You don’t tug on Superman’s cape, spit into the wind or question John Kerry’s patriotism. Also you don’t question his support for Israel.
No matter how often he calls American soldiers dog-killing, genital-shocking bloodthirsty murderers who are worse than Genghis Khan… you do not question John Kerry’s patriotism.
It doesn’t matter how often he met with the Viet Cong or Communist terrorists in South America. It doesn’t matter how much he praised Assad.
Don’t question his patriotism.
And no matter how often Kerry bashes Israel, calls it an Apartheid state, aids Code Pink’s trip to support Hamas or suggests a Third Intifada is on the way… don’t you dare question his support for Israel.
In response to the negative responses, Kerry has something to say to you all.
For more than thirty years in the United States Senate, I didn’t just speak words in support of Israel, I walked the walk when it came time to vote and when it came time to fight.
John Kerry fought for Israel? Was this when he was in Cambodia?
I will not allow my commitment to Israel to be questioned by anyone, particularly for partisan, political purposes…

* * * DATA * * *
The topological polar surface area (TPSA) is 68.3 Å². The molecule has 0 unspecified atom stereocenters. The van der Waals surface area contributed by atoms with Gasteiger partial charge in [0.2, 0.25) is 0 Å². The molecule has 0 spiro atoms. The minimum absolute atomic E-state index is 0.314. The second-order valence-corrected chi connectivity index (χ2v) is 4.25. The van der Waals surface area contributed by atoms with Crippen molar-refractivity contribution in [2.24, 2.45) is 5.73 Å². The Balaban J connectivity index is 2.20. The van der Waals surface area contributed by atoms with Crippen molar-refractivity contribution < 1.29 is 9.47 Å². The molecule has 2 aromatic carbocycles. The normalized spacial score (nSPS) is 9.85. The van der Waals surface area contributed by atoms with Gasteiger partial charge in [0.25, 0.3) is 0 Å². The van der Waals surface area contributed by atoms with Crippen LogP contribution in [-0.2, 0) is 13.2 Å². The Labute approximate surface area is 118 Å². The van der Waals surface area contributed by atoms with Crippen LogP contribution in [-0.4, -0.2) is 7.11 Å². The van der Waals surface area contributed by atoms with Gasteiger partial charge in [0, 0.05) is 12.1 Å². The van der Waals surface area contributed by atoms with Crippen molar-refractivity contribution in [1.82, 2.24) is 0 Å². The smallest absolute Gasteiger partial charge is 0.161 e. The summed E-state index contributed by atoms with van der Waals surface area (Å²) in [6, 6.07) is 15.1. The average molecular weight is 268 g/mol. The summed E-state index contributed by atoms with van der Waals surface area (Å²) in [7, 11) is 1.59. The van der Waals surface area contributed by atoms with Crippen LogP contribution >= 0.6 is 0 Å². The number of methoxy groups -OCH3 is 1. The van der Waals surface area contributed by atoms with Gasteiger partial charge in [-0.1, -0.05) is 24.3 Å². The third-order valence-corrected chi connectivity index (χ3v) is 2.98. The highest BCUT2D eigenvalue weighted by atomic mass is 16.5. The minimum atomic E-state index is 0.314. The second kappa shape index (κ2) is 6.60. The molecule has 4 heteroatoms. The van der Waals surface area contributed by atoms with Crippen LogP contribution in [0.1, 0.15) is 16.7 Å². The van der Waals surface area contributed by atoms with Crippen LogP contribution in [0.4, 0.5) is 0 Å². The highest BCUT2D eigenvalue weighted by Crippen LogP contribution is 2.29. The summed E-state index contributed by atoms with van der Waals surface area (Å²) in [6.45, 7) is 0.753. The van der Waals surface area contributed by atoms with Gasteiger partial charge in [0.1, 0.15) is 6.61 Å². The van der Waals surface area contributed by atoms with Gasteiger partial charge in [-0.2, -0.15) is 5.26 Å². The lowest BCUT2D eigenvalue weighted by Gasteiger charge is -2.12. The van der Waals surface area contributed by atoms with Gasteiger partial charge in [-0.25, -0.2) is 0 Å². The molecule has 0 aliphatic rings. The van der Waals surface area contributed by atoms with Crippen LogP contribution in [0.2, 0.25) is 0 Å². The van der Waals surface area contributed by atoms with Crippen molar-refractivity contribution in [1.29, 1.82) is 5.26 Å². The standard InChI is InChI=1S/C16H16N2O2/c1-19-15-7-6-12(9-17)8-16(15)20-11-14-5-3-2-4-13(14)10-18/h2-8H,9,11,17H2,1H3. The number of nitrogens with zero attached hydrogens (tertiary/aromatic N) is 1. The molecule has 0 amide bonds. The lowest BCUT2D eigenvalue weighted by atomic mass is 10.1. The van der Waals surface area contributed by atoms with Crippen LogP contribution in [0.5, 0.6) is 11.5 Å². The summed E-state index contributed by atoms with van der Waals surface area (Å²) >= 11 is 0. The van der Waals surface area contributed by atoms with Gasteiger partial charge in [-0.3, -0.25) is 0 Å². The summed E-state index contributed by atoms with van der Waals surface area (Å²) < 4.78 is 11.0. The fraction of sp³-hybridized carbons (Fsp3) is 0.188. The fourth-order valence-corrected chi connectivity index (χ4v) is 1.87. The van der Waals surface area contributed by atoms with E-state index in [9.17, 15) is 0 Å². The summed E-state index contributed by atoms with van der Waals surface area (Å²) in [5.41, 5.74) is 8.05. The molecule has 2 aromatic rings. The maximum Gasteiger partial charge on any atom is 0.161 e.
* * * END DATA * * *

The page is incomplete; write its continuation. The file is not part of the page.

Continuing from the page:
So this is Kerry’s old “Don’t Question My Patriotism” speech from 2004 dusted off for Israel.
“I do not believe, nor have I ever stated, publicly or privately, that Israel is an apartheid state or that it intends to become one. Anyone who knows anything about me knows that without a shred of doubt.”
Who are you going to believe… John Kerry or your filthy lying ears?
If there’s no two-state solution to the Israeli-Palestinian conflict soon, Israel risks becoming “an apartheid state,” Secretary of State John Kerry told a room of influential world leaders in a closed-door meeting Friday.
Not a shred of doubt. Not one shred.
“Second, I have been around long enough to also know the power of words to create a misimpression, even when unintentional, and if I could rewind the tape, I would have chosen a different word.”
So John Kerry did say Apartheid, but he didn’t mean to say Apartheid. He just had a ‘misimpression’ when choosing words.
He was, you might say, against Israel being an apartheid state, before he was for it.